Data Availability Statement
The datasets generated for this study are available on request to the corresponding author.
MM, KC, and NR contributed to the conception and design of the study. NN contributed key data without which the study would have not been possible. MM collected and organized the data and performed the statistical analysis and wrote the first draft of the manuscript. All authors contributed to the manuscript revision, read, and approved the submitted version.
MM was supported by a National Sciences and Engineering Research Council (NSERC) Postdoctoral Fellowship.
Conflict of Interest
The authors declare that the research was conducted in the absence of any commercial or financial relationships that could be construed as a potential conflict of interest.
We would like to acknowledge the Canadian federal agencies (Agriculture and Agri-Food Canada and Statistics Canada) that create and make freely accessible many of the datasets without which this study would not have been possible. The CHANS and LUGE lab groups provided useful feedback and input on this research.
The Supplementary Material for this article can be found online at: https://www.frontiersin.org/articles/10.3389/fsufs.2020.539892/full#supplementary-material
AAFC (2016). “Environmental sustainability of Canadian Agriculture,” in Agri-Environmental Indicator Report Series, eds. R. L. Clearwater, T. Martin, and T. Hoppe (Ottawa, ON: Agriculture and Agri-Food Canada).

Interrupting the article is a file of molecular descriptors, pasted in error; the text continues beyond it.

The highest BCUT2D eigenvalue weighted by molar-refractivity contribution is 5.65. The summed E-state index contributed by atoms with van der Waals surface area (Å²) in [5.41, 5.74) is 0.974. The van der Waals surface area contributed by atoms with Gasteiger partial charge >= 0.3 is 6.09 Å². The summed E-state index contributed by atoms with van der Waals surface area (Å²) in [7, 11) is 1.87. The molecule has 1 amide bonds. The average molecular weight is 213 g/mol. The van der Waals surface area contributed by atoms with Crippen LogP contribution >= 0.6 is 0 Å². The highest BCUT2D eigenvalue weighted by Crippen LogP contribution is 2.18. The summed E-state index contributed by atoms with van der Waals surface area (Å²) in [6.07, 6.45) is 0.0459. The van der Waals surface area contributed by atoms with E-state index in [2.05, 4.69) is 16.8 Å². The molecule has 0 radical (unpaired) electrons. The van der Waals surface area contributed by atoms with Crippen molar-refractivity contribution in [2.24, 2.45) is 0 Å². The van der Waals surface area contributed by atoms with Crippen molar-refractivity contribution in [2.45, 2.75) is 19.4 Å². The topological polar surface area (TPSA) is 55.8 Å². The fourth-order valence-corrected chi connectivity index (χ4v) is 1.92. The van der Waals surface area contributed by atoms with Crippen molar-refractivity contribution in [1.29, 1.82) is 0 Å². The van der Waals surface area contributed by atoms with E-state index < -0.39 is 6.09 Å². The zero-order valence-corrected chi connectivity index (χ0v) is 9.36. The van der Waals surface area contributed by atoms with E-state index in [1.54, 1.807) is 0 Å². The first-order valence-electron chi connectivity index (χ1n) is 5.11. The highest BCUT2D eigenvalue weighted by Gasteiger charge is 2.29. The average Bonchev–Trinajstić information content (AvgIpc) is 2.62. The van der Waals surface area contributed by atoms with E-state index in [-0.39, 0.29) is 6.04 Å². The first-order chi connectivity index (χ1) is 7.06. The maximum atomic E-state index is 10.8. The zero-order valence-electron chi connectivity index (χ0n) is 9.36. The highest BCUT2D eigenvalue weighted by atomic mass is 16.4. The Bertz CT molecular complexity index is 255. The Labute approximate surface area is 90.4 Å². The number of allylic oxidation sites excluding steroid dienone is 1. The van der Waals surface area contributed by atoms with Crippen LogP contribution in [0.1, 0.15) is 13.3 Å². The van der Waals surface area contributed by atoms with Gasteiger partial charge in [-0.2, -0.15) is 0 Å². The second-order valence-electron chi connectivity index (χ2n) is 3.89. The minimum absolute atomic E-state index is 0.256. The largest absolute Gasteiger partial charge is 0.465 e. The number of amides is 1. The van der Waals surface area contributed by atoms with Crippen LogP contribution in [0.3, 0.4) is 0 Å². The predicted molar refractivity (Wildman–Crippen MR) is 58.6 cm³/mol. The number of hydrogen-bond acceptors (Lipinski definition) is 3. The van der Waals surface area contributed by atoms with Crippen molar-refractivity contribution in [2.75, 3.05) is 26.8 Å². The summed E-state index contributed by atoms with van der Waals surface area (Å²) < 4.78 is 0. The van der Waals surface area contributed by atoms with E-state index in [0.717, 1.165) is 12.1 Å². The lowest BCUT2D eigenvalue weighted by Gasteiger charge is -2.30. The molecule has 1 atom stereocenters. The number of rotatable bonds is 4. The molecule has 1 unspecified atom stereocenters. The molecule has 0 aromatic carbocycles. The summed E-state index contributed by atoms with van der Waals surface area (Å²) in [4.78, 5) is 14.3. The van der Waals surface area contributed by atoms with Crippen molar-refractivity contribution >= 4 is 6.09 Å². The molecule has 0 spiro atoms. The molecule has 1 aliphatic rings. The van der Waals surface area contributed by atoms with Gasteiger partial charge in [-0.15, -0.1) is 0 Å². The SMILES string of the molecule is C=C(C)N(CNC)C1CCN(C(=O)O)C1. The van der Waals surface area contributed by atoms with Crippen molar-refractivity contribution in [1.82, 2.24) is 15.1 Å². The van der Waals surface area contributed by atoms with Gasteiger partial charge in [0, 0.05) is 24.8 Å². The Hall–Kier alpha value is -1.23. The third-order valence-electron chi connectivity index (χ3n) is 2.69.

Anderson, B. J., Armsworth, P. R., Eigenbrod, F., Thomas, C. D., Gillings, S., Heinemeyer, A., et al. (2009). Spatial covariance between biodiversity and other ecosystem service priorities. J. Appl. Ecol. 46, 888–896. doi: 10.1111/j.1365-2664.2009.01666.x
Bennett, E. M., Cramer, W., Begossi, A., Cundill, G., Diaz, S., Egoh, B. N., et al. (2015). Linking biodiversity, ecosystem services, and human well-being: three challenges for designing research for sustainability. Curr. Opin. Environ. Sustain. 14, 76–85. doi: 10.1016/j.cosust.2015.03.007
Bernués, A., Rodríguez-Ortega, T., Alfnes, F., Clemetsen, M., and Eik, L. O. (2015). Quantifying the multifunctionality of fjord and mountain agriculture by means of sociocultural and economic valuation of ecosystem services. Land Use Policy 48, 170–178. doi: 10.1016/j.landusepol.2015.05.022
Biggs, R., Carpenter, S. R., and Brock, W. A. (2009). Turning back from the brink: Detecting an impending regime shift in time to avert it. Proc. Natl. Acad. Sci. U.S.A. 106, 826–831. doi: 10.1073/pnas.0811729106